Sweet sixteens and teenage dreams

From Argentina to Arkansas, every family, region, and culture has a unique approach toward the iconic coming-of-age moments in a teen girl’s life. Among the most memorable are those birthday parties that start with the perfect sweet sixteen invitation or quinceañera invitation. Though sweet sixteens and quinceañeras have a few specific cultural differences, both are celebrations full of dressing up, dancing, and having a great time with a whole lot of people.

Quinceañera is Spanish for “15-year-old girl” and in Latin America the event marks the turning point between childhood and adulthood (or the first step toward it, at least). The quinceañera—decked out in tiara and gown—is accompanied to a church mass by a “court of honor” made up of her closest friends. The quinceañera’s family gifts her la ultima muñeca, or the last doll, which she then gives away to a younger girl as a symbolic gesture. (These days, modern quinceañeras often opt for a coveted pair of “grown-up” shoes instead of the traditional doll exchange.) Then, the real party begins.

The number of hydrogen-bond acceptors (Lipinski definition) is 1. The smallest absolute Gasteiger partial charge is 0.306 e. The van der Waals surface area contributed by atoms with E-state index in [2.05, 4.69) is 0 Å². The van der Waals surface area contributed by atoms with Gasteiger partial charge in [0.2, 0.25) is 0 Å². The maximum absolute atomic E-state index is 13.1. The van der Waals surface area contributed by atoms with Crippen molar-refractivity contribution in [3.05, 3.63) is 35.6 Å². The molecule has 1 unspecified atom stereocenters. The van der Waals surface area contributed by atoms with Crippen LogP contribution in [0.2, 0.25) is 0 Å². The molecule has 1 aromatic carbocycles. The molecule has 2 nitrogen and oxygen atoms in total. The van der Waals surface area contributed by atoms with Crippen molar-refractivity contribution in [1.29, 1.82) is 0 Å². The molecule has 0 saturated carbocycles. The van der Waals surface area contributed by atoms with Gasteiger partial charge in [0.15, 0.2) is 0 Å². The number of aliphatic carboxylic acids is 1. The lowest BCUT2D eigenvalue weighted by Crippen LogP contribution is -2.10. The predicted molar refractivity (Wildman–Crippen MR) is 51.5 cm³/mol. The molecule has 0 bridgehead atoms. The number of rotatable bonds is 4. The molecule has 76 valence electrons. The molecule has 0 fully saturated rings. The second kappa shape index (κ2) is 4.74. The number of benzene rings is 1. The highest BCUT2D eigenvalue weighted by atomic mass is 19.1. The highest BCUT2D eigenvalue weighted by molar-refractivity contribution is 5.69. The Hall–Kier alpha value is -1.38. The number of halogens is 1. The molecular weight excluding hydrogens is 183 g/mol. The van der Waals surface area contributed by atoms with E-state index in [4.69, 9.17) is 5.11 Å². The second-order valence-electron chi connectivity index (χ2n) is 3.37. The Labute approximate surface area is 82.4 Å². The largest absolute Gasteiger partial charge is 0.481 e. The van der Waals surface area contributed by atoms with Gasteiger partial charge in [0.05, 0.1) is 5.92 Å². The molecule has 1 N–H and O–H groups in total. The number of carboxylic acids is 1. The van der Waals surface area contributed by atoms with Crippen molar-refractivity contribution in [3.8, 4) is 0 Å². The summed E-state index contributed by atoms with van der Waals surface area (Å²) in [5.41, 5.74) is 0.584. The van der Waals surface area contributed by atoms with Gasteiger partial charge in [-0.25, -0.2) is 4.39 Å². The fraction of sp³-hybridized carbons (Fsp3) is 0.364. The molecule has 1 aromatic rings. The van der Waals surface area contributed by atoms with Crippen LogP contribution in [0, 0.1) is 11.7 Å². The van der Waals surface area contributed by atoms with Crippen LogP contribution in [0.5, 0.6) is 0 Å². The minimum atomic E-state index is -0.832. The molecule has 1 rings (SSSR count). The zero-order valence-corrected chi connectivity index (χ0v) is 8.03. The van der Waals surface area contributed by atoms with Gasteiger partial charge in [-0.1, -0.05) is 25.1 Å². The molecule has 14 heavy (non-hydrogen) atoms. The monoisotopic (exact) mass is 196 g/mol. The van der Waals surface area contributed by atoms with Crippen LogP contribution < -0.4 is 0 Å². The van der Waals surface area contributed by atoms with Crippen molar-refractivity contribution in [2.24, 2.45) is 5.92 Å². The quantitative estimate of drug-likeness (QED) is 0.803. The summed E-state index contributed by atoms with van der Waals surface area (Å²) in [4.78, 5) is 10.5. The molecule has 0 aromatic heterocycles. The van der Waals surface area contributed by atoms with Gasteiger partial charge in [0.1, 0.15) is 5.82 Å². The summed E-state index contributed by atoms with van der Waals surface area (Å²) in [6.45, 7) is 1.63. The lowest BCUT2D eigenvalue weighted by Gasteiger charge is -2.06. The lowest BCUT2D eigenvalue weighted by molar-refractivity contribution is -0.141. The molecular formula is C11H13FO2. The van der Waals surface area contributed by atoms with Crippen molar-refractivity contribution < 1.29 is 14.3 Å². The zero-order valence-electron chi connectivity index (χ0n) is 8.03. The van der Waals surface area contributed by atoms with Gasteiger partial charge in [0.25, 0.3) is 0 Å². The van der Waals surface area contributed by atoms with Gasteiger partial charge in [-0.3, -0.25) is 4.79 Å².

Sweet sixteens, on the other hand, are generally more casual, following fewer set traditions—a modern sweet sixteen can range from a low-key family get-together to an extravaganza featuring a DJ and photo or video montages.

Of course, there are many other types of coming-of-age parties that call for different birthday invitations, from bar and bat mitzvah invitations to milestone birthday invitations celebrating that most important American rite: turning 21.